As I want to do the closer range pistol work as well as longer ranges, I am not confident that the thickness required in plasticine to stop a flat pellet at 8 yards is economic at all. also it would turn out very heavy.
The putty was better. First comment was that although it was a lot less dense than the plasticine, it was fresh and quite sticky. To avoid a mess I made up an equivalent brick sive to the plasticine wrapped in cling film. This was a lot better, stopping pellets in a couple of cm, I think it is the stickyness that does it. I also had fired directly into the tub of putty without the cling film with the same result.
I will test further outside with the rifles, pointed pells, but at present it seems the putty is better. A layer of cling film would stop the surface drying, I will let a bit dry and see if it makes a difference. Plumbers Mait seemed to be better again, with little real penetration, but is more expensive.
so far it looks like the putty/mait for a silent trap, no backscatter and it would also be weather resistant! Warm weather performance in the summer might also be interesting.
roll on better weather.
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Eric: The stuff you want is call "duct seal" generically, but it is found in the electrical aisle at a hardware store, not the plumbers. Also may be found in the Air Conditioning section. It is a grey, oil-based putty used to seal electrical cable inlets on meter boxes from the weather. Also is formed into a bead and laid between sheet metal seams on Air conditioning ducts, since it stays pliable hot or cold. It is sold in about 2 lb (or 1k) bricks and can be molded into your backstop. I bought a whole case for US $20 and made two pellet traps out of some old stereo speaker boxes found at a junk shop for $5 a pair.
Happy Hunting! Big Al in Birmingham AL

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wrote in message news:<I know I have a delete button on here but this is diy you know>...

Have you tried butyl putty? It's the stuff that double gaziers (used to?) use. You can thicken ordinary putty with cement or any powder such as talc or even sand. Why not just glue a layer of vinyl over the steel?
It would seem that sticky is more effective than density alone. How about a mixture of lard and clay?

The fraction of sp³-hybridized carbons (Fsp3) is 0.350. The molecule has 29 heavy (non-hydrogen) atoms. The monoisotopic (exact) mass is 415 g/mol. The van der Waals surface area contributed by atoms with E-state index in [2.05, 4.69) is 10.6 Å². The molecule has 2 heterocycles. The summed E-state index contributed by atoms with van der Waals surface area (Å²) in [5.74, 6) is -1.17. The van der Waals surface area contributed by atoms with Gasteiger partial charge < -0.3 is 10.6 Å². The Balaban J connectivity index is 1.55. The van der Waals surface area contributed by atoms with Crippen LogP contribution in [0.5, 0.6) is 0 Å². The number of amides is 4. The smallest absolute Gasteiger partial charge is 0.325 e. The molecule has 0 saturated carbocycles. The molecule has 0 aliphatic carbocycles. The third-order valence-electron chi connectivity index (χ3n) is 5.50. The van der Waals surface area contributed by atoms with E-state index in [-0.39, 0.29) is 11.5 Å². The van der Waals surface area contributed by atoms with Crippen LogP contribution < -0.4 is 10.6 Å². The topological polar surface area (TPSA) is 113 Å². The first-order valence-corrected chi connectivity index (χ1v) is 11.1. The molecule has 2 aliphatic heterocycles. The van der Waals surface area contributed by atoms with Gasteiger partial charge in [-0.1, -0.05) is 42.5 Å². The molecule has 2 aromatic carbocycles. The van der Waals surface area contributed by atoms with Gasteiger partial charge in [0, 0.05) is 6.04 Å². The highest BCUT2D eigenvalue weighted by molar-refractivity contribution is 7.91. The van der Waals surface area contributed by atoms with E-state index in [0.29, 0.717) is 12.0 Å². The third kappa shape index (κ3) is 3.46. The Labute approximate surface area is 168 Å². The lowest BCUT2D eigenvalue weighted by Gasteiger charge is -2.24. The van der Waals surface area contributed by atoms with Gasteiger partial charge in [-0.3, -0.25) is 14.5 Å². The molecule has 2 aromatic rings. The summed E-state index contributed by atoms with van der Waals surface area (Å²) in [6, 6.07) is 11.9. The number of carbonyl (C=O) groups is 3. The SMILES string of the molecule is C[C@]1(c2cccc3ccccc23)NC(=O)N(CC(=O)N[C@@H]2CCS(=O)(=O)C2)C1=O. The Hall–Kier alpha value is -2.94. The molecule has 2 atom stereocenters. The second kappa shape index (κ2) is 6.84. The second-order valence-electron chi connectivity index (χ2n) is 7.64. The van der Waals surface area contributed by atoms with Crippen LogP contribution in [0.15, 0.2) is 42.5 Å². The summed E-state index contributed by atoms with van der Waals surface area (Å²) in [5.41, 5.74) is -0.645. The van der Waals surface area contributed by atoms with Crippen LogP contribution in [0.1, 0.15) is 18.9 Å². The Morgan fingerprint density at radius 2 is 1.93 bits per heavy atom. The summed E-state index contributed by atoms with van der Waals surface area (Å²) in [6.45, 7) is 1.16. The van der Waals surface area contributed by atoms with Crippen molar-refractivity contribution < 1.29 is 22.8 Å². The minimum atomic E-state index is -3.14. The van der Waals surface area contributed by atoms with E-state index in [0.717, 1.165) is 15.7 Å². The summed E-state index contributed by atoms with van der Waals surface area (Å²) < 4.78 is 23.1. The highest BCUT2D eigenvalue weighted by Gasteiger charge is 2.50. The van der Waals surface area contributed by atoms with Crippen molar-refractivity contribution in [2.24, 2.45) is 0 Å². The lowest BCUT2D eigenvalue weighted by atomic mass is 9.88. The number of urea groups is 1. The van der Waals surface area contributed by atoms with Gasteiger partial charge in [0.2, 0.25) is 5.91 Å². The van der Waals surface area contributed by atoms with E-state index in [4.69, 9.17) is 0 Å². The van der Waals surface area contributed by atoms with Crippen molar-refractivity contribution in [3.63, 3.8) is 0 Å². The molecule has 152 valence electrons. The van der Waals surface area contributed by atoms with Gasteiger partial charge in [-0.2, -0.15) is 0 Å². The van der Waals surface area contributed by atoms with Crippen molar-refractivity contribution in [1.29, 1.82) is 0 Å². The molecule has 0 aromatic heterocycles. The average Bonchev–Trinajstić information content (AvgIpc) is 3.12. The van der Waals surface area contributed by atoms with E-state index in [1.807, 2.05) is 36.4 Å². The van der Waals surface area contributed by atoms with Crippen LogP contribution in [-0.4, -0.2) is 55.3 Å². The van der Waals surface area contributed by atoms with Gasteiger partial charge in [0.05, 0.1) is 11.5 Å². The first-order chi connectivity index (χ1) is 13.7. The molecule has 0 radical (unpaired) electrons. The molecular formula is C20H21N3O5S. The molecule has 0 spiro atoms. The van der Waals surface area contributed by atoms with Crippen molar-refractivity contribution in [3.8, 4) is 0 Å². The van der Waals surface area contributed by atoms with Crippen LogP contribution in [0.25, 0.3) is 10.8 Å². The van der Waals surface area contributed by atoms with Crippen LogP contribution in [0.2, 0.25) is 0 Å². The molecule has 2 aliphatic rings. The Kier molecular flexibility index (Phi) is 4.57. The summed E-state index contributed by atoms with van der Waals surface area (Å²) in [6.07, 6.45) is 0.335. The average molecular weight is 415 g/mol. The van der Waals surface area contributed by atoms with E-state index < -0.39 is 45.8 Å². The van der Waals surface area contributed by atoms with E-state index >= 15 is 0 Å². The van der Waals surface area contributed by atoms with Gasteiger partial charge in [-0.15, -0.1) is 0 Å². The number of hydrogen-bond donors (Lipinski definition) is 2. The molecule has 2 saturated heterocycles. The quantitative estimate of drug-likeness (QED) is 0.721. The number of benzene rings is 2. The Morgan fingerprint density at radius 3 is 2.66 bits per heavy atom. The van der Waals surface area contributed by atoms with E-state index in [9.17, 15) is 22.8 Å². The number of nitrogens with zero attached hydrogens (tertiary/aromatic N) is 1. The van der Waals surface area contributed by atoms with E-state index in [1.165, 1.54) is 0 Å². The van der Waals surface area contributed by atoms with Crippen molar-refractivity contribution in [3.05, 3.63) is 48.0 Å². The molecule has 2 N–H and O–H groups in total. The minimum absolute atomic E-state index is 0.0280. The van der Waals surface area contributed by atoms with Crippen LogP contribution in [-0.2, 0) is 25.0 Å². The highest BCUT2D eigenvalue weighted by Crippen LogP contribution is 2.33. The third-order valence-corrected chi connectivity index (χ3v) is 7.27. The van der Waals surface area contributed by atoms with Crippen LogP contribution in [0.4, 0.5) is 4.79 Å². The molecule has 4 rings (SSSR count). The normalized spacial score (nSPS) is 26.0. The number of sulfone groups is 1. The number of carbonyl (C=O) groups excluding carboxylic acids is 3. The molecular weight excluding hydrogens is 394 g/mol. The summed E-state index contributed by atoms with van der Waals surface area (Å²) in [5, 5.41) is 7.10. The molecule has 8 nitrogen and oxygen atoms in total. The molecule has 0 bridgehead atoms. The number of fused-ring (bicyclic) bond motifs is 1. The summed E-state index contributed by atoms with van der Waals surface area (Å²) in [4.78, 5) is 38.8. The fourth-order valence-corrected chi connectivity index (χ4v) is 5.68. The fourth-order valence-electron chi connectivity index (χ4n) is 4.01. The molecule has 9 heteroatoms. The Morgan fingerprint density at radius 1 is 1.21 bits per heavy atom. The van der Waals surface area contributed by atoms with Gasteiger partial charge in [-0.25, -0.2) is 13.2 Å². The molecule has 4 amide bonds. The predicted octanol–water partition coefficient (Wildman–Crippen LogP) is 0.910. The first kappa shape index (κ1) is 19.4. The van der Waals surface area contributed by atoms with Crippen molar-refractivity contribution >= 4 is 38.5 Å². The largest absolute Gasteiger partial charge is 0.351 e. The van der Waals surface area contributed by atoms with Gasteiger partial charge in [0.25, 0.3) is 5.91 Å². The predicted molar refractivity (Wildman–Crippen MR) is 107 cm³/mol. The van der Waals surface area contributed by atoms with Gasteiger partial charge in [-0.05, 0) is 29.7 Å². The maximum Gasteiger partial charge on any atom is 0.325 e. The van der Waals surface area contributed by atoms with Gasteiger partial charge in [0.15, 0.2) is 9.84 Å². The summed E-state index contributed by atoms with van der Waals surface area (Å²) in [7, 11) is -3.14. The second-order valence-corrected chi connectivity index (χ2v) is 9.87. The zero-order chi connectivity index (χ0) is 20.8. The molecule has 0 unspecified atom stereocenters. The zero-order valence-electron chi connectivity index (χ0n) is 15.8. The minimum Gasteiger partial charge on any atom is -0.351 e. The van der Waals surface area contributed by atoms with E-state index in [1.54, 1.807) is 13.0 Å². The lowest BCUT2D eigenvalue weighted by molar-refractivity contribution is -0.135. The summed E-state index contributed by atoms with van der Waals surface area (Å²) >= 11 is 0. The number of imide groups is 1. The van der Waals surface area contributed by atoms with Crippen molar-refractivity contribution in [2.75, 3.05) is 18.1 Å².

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Eric,
I bought some "plumbers mait" from B&Q recently, I paid near nigh a fiver for approximately a litre size tub - very good it is too. If you can't get it from B&Q, then it would be worth trying Wickes or any good plumb shop?
All the best, Terry
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It might be that some of the Florists shops use a similar material. I remember seeing it used in the base of some arrangements when I was a kid. A kind of stiff modeling clay. I made a box about 8x10 inches, just big enough to hold 10 1 lb bricks of Duct Seal in 2 layers of 5. even a M48 won't penetrate. I am not sure it even penetrates the first layer.
Another idea is to contact daycare of elementary schools and see if they have any modeling clay that has dried up. Over time some clays loose their oil and get stiff. Stiff modeling clay is just about exactly what duct seal is. Offer them some new clay for their old...
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I remember using some stuff in a silent pellet trap which was much firmer than putty, plumber's mait, plasticine, modelling clay, or anything else that's been suggested. I find these softer meterials unsattisfactory as you have to keep remoulding it every time it becomes to riddled with holes, and after a few hundred shots replace it as it has more lead than anything else and doesn't mould well.
I have no idea what the stuff I used was, nor where it came from. It was some 20 years ago. It was like very dark silvery grey modelling clay - imagine plasticine after being in the freezer? It wasn't sticky and was very tough work moulding it into the back of the baking tin. I used about a 3cm depth, but much less would have worked.
The best thing about it was that whether I used my CO2 BB gun, or a 12ft-lb rifle, or whether I used pointed, rounded, or flat pellets, the penetration was only a couple of milimetres at most. They just splat and stuck on the surface, pretty quietly. Eventually, after a few hundred pellets, they would cake up and you could just bursh them off with hardly any effort.
It could well have been proper ballistic putty as, if I remember correctly, the guy who gave me the pellet trap was a ballistics guy at some physics lab who did forensics for the police. Unfortunately I lost contact with him over 15 years ago.
Wonder what it was...
Adam
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Wouldn't pieces of loft insulation do ?
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wrote:

How about some high density foam or would it be difficult to pick out the pelelts Stuart